In the field of data modeling, it is remarkable how new cohorts of data engineers and analysts re-discover Kimball's ideas from 25 years ago, often without realizing it!

Let's explore why this is the case and also cover a few drawbacks of this classical approach.

The most common data operations inside an organization involve aggregations to generate metrics and disaggregations to slice, segment, and analyze.

Kimball's modeling framework is well-suited to these operations, with its three main concepts of facts, dimensions, and attributes.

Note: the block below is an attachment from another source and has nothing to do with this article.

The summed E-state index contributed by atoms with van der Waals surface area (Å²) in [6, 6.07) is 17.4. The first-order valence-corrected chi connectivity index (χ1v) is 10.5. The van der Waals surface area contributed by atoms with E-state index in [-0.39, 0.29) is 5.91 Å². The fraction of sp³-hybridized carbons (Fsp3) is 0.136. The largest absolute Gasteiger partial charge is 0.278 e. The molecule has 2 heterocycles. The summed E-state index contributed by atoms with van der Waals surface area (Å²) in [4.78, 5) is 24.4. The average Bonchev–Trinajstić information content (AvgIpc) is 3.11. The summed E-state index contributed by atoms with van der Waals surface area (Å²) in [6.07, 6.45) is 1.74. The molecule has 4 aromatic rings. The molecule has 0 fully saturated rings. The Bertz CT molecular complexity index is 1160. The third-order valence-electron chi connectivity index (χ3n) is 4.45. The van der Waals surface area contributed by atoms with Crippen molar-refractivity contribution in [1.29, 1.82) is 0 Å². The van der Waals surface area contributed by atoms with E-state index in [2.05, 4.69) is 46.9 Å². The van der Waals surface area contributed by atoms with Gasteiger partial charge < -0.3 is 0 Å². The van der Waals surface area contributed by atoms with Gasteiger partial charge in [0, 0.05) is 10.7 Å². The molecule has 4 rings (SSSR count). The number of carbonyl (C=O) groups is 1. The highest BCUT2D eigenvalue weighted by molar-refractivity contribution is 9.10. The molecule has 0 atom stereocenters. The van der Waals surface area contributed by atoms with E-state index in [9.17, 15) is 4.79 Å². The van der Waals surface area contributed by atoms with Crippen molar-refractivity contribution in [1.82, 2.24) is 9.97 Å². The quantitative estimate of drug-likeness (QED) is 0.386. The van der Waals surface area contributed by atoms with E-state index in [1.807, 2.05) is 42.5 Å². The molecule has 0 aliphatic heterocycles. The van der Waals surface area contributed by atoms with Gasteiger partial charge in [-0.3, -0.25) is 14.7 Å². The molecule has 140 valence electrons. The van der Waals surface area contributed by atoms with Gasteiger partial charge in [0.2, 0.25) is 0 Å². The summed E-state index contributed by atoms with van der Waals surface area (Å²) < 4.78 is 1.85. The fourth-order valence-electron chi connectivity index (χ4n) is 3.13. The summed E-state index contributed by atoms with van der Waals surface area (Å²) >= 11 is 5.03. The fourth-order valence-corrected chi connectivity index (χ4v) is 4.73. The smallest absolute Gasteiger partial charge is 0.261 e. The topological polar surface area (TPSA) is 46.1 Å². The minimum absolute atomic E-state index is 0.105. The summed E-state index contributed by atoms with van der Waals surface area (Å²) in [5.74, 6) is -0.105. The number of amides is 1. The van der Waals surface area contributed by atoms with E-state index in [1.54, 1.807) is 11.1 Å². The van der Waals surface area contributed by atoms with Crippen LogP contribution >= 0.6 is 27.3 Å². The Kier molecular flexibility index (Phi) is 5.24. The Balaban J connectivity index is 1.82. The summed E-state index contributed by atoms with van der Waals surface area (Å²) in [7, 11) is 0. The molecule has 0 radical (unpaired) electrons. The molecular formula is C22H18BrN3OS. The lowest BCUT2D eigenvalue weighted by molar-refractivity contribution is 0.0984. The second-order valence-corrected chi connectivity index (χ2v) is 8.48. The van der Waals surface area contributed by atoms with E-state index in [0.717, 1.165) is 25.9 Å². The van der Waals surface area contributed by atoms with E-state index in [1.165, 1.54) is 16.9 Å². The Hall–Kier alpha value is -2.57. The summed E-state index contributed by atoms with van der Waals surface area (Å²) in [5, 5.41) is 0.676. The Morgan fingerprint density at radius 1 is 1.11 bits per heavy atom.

Facts or events are the measurements of interest in a business process, while dimensions are the entities involved in this process, such as time, users, accounts, or products.

These dimensions have their list of properties or attributes, such as a user’s acquisition source or a product’s pricing tier. Attributes are crucial for filtering the facts or generating various segmentation cuts of the aggregated metrics.

Voila! It’s not an accident that new generations of data modelers naturally gravitate to a Kimball-esque representation of their business as these ideas are intuitive. It is a brilliant and time-tested framework to generate metrics, and enable powerful slicing and segmenting of these metrics along several dimensional cuts, including time.